Well, I decided to do a bit more research on Dr. Crandall and his “FREE” solution to the 4 Things / Heart Attack dilemma. Looks as if I’m not the only one who is not impressed by what Dr. Crandall is up to here. Various people who took up his offer and later tried to cancel the annual credit card charge found it very difficult or impossible to stop it. One guy said “my heart is more stressed just to go through the presentation of Dr. Crandall. More hearts can be saved if you stop the scam!!!”

Another fellow thought that the video re-booted his computer system and installed some malware (this didn’t happen to me . . . I don’t think . . . ). But on one discussion site, there was a bit of levity – and why not? They say that laughter is good for the heart. Someone said that the four things before a heart attack would probably be: 1.) drive an hour on crowded highways to a chicken fast food restaurant 2.) order the family meal 3.) get into a fight with the counter guy because the chicken is over-cooked and greasy; and 4.) drive home and eat it anyway. Yes, Dr. Crandall himself said that greasy food is bad! Someone else added “surprise, fear, and almost fanatical devotion to the Pope” (only three, but then again, Dr. Crandall only gave away two of his four signs!). And then, another joker offered this list: 1.) you get laid off; 2.) your girlfriend tells you she’s pregnant; 3.) you lose your home in a foreclosure fraud; and finally, wait for it -– 4.) the baby is of a different race.

To end on a more serious note: in the same discussion session, someone summarized what Dr. Crandall eventually says about the four things that (often, but don’t always) happen before a heart attack. In a nutshell:

1) Chest pain or discomfort, pain or discomfort in one or both arms, the back, neck, jaw or stomach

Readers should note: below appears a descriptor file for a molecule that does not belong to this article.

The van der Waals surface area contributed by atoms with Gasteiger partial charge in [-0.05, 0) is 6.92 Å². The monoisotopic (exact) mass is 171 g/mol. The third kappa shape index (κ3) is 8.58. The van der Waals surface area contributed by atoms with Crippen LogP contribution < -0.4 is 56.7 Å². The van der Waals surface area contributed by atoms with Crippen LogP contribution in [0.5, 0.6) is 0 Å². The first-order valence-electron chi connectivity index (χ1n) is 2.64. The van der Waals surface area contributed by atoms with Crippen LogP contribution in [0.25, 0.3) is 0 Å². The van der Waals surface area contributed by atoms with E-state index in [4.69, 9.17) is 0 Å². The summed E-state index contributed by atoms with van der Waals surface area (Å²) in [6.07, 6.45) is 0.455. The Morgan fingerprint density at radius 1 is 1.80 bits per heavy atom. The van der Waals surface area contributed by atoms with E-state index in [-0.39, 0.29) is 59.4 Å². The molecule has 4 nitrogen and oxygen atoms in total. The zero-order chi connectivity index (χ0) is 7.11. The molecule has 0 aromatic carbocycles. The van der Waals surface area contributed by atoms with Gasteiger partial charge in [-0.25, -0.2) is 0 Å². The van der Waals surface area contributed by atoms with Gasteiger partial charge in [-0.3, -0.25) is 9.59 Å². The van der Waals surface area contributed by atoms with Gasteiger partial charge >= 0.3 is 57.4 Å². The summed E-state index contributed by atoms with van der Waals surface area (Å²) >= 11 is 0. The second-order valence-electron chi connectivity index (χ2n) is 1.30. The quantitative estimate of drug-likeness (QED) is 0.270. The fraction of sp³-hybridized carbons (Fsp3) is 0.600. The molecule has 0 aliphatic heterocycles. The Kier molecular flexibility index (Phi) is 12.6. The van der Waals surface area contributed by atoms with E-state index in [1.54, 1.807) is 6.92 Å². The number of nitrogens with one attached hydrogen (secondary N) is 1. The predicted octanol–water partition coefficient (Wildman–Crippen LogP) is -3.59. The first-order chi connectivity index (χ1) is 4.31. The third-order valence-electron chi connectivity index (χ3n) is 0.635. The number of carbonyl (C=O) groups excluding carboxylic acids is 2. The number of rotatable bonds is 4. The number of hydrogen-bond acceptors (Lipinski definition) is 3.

2) Nausea & sweating

3) Shortness of breath (with or without #1), maybe also lightheadedness / dizziness

4) Indigestion (he says “digestive issues” which may be “tricky”, so order his kit… hmpf…)

Being aware of these things is important. I wish that Dr. Crandall had thought them important enough to present to the public BEFORE offering to sell his information services about how to interpret these potentially confusing and contradictory signals in the context of every day life. Sorry doc, maybe you intended better; perhaps you really believe that your newsletter can help a lot more people than you can treat directly (I don’t imagine you will get any richer on your newsletter than you must already be from having a successful cardiology practice in the capitol of old-agedom, i.e. Florida).

Nonetheless, your “FREE” video offer is not a good way to serve humanity; it adds up to a bad mix of both God and mammon. It rips all the more at the already-tattered shreds of public trust in important institutions; it further erodes the pillars on which the house of civilization rests. The body public can also have a heart attack! This kind of exploitative advertising is just another serving of sugary, fatty fast food for our society.

◊   posted by Jim G @ 10:51 pm      

  1. If you sift the wheat from the chaff there are quite a few people who don’t feel scammed. I actually listened to the end, fully realising from the start that it’s a sell. Now down here in Australia, we well know that you get what you pay for. So what’s the problem? Why shouldn’t he make money out of expertise? I thought it was pretty up-front really, just a bit clunky with the pitch.